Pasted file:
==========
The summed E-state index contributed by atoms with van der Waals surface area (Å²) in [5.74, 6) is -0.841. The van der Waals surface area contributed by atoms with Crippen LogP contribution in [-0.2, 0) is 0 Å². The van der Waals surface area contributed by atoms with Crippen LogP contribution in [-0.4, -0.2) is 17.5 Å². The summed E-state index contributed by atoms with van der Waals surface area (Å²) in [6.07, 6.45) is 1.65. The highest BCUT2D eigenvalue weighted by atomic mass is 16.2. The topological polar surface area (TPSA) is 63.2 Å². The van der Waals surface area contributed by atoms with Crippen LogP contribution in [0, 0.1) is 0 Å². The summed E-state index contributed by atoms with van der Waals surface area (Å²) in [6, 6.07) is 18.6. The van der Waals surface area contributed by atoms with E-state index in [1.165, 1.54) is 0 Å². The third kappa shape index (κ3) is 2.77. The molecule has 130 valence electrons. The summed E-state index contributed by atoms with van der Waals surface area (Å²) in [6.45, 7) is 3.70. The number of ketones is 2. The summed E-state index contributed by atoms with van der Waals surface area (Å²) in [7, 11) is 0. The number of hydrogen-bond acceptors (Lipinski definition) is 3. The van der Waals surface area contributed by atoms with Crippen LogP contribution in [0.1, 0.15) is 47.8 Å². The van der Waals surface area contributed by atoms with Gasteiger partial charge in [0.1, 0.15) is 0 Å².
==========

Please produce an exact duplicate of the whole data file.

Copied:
The summed E-state index contributed by atoms with van der Waals surface area (Å²) in [5.74, 6) is -0.841. The van der Waals surface area contributed by atoms with Crippen LogP contribution in [-0.2, 0) is 0 Å². The van der Waals surface area contributed by atoms with Crippen LogP contribution in [-0.4, -0.2) is 17.5 Å². The summed E-state index contributed by atoms with van der Waals surface area (Å²) in [6.07, 6.45) is 1.65. The highest BCUT2D eigenvalue weighted by atomic mass is 16.2. The topological polar surface area (TPSA) is 63.2 Å². The van der Waals surface area contributed by atoms with Crippen LogP contribution in [0, 0.1) is 0 Å². The summed E-state index contributed by atoms with van der Waals surface area (Å²) in [6, 6.07) is 18.6. The van der Waals surface area contributed by atoms with E-state index in [1.165, 1.54) is 0 Å². The third kappa shape index (κ3) is 2.77. The molecule has 130 valence electrons. The summed E-state index contributed by atoms with van der Waals surface area (Å²) in [6.45, 7) is 3.70. The number of ketones is 2. The summed E-state index contributed by atoms with van der Waals surface area (Å²) in [7, 11) is 0. The number of hydrogen-bond acceptors (Lipinski definition) is 3. The van der Waals surface area contributed by atoms with Crippen LogP contribution in [0.1, 0.15) is 47.8 Å². The van der Waals surface area contributed by atoms with Gasteiger partial charge in [0.1, 0.15) is 0 Å².